Yet I was growing in my faith, recognizing the importance of reading the Bible, and finding God’s voice in my life — if I was willing to listen.

One issue God seemed to be silent on was what I should do after college graduation. I struggled with why God didn’t seem to be providing any guidance or direction — worrying that maybe he did, and I missed it. Without an inkling, I filled out applications and collected rejection slips. From the few positive responses, I accepted an internship at a magazine I’d never heard of before in Lake Mary, Florida. I spent the summer learning about publishing and stumbled into a career of writing and communicating, a career which, looking back, God had designed me for.

You are mine; you are not your own still resonates in my being years after that Christian conference I attended in college. The words were a turning point in my life. One of the mysteries and marvels of life is that we never know when God will speak or how the words will transform our lives forever.

Hearing from God is foundational to a vibrant spiritual relationship with him. We’re created with the capacity to know what brings God delight and to recognize his involvement in our lives. We’re meant to discover God’s passions, pleasures, and pains, designed to recognize his voice and its inflections. I don’t know if my mom had these things in mind when she prayed for me years ago, but I still feel the ripples of her divine request.

God Beckons

God’s voice always contains an invitation to know him more, and the process of listening for God beckons us to grow in our knowledge of both the temporal and the transcendent.

Such is the lesson in 1 Kings 18 – 19 when Elijah answers the invitation to follow and know God with abandon. Given a “mission: impossible” by God, Elijah is instructed to speak out against the false prophets and wicked leaders ruling over the land. His decision to obey leads to a fiery showdown on top of Mount Carmel in which the false prophets are defeated and Elijah becomes the target of the wicked leaders’ scorn. He escapes with his life, but falls into deep depression. He begs God to let him die. God refuses. Though Elijah doesn’t feel particularly hungry for God, his body cries out for food. Twice God sends an angel to feed Elijah, and, strengthened by the meal, Elijah travels to Mount Horeb.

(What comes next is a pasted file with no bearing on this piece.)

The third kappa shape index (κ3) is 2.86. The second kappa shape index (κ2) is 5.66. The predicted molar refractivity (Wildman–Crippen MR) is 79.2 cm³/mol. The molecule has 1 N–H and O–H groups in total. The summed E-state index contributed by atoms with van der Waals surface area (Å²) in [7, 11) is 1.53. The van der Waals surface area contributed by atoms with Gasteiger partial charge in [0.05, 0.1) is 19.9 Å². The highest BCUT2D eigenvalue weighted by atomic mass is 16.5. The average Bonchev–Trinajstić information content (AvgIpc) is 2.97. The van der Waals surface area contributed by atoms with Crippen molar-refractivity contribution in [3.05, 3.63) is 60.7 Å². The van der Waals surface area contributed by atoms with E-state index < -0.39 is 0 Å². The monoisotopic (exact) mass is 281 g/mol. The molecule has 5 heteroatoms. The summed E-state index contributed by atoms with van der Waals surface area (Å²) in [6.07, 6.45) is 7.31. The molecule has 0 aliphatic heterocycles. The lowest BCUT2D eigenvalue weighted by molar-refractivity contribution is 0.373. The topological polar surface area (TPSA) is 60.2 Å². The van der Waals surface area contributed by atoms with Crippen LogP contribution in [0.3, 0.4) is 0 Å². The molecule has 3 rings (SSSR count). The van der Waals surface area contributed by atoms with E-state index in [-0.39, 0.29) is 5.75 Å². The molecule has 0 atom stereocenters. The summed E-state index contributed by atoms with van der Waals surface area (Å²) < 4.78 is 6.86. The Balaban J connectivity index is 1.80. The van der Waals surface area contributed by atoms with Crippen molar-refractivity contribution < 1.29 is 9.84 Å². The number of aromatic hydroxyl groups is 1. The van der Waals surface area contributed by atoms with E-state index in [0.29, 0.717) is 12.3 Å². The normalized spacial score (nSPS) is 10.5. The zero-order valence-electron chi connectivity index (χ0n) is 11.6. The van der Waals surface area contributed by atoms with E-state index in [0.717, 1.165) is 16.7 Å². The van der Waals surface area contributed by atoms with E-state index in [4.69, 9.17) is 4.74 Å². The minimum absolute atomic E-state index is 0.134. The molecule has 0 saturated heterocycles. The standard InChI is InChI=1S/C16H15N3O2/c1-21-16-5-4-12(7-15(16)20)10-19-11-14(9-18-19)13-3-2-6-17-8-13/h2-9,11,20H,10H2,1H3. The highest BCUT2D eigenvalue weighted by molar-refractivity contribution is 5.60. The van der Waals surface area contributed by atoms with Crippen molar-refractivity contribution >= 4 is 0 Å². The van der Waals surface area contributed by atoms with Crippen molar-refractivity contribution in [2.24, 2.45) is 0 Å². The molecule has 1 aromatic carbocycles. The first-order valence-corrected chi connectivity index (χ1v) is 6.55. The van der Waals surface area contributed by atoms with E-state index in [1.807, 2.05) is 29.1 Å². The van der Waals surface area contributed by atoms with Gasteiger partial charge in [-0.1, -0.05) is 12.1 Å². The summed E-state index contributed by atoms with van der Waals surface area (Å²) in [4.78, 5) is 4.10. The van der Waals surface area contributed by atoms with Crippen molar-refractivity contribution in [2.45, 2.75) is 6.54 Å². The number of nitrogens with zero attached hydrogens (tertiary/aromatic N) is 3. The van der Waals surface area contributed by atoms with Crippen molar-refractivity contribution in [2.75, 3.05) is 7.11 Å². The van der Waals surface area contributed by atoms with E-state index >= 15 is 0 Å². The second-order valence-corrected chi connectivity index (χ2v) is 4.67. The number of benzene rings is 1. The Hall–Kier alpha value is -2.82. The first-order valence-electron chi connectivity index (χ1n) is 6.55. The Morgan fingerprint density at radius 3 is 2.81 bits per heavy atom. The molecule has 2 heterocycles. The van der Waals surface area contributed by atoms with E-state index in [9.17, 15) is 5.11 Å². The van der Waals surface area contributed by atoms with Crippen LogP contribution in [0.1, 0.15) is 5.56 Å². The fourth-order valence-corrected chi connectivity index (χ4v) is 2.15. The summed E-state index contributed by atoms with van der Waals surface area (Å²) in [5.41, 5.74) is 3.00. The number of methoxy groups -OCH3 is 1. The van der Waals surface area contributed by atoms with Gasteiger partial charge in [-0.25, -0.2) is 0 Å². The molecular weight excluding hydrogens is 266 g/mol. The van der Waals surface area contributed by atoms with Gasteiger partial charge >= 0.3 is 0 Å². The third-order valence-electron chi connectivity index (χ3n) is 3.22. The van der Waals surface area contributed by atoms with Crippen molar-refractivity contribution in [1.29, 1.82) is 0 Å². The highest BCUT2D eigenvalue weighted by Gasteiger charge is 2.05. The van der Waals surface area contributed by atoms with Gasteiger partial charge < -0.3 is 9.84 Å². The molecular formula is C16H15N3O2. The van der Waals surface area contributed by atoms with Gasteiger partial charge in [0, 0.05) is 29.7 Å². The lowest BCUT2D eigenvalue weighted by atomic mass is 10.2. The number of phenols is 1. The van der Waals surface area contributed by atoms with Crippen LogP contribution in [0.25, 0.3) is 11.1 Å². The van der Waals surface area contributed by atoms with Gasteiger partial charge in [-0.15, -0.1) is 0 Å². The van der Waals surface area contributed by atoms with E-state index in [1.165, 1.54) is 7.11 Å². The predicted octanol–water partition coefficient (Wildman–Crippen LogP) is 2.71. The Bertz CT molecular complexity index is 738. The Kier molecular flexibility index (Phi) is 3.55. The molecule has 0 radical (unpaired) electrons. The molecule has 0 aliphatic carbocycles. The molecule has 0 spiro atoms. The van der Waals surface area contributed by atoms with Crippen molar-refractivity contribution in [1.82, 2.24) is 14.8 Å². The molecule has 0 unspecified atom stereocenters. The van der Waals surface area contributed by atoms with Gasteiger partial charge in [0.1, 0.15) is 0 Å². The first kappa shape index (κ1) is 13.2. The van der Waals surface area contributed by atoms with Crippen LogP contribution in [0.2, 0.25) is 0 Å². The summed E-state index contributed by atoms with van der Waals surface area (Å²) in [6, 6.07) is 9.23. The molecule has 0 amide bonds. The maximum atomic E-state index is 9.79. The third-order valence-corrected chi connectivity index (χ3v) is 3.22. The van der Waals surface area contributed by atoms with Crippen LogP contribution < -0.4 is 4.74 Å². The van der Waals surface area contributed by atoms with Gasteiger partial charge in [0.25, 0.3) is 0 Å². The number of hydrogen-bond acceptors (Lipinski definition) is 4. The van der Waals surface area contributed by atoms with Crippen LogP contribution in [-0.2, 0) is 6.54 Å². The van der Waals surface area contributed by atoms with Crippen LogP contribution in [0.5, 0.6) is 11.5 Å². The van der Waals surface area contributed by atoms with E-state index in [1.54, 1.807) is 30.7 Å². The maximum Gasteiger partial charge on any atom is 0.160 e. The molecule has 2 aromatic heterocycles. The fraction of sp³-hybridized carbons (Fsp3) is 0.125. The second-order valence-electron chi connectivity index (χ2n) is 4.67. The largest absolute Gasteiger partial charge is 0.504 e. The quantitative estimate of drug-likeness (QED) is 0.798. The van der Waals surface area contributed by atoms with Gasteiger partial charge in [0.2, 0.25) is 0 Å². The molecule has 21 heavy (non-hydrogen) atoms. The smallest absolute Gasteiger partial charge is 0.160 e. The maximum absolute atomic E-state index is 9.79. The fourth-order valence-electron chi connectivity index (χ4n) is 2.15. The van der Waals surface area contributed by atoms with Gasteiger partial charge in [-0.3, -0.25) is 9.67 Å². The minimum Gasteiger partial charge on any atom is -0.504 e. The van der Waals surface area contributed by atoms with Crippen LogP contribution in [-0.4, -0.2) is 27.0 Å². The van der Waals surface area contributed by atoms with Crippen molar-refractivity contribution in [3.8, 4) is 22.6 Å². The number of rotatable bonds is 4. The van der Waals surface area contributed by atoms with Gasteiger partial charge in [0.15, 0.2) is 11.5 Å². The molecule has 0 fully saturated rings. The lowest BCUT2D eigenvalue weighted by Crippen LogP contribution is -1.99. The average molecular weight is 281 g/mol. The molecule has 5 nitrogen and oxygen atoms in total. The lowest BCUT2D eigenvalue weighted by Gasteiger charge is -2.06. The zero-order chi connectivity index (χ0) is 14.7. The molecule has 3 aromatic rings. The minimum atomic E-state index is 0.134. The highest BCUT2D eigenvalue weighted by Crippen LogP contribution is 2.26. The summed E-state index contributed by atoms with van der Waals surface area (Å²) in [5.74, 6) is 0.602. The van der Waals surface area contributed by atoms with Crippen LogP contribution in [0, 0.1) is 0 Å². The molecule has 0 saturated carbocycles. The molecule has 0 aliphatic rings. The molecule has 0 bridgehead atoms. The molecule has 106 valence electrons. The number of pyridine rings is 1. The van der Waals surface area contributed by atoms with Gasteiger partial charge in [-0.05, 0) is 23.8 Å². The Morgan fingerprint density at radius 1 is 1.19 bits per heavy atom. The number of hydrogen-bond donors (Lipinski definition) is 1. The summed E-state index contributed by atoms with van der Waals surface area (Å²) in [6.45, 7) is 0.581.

Horeb — a name used by some biblical writers to refer to the Sinai region — is, in the Hebrew Scriptures, one of God’s favorite places to offer invitations. Here God calls Moses2 and invites the Israelites into a divine covenant.3 At Horeb the Israelites accept God’s invitation to travel to Canaan and Kadesh-Barnea.4 It’s no surprise, then, that God meets Elijah in this special place to invite the prophet into a deeper relationship.

Elijah is just coming off the crowning achievement of his career: God was faithful to honor his every request as he defeated the false prophets at Carmel. But Queen Jezebel decides to rain on his party. She places a price on his head and promises to have him killed.

“How could this be, God?” Elijah must have wondered.

“Did you give me victory only to allow defeat?”

Emotionally drained, the depressed prophet shuffles into a cave on the side of the mountain. He’s physically spent. In the midst of the wilderness of silence, God calls Elijah by name, asking, “What are you doing here?”

The prophet rips into God, alleging that his fervent dedication and willingness to risk everything has been in vain. The Israelites have rejected God, destroyed the holy places, and killed the true prophets anyway. With a bounty on his head, Elijah has nowhere to go.

God doesn’t address a single one of Elijah’s allegations; but he does respond. He instructs Elijah to stand on the side of the mountain and wait for his passing.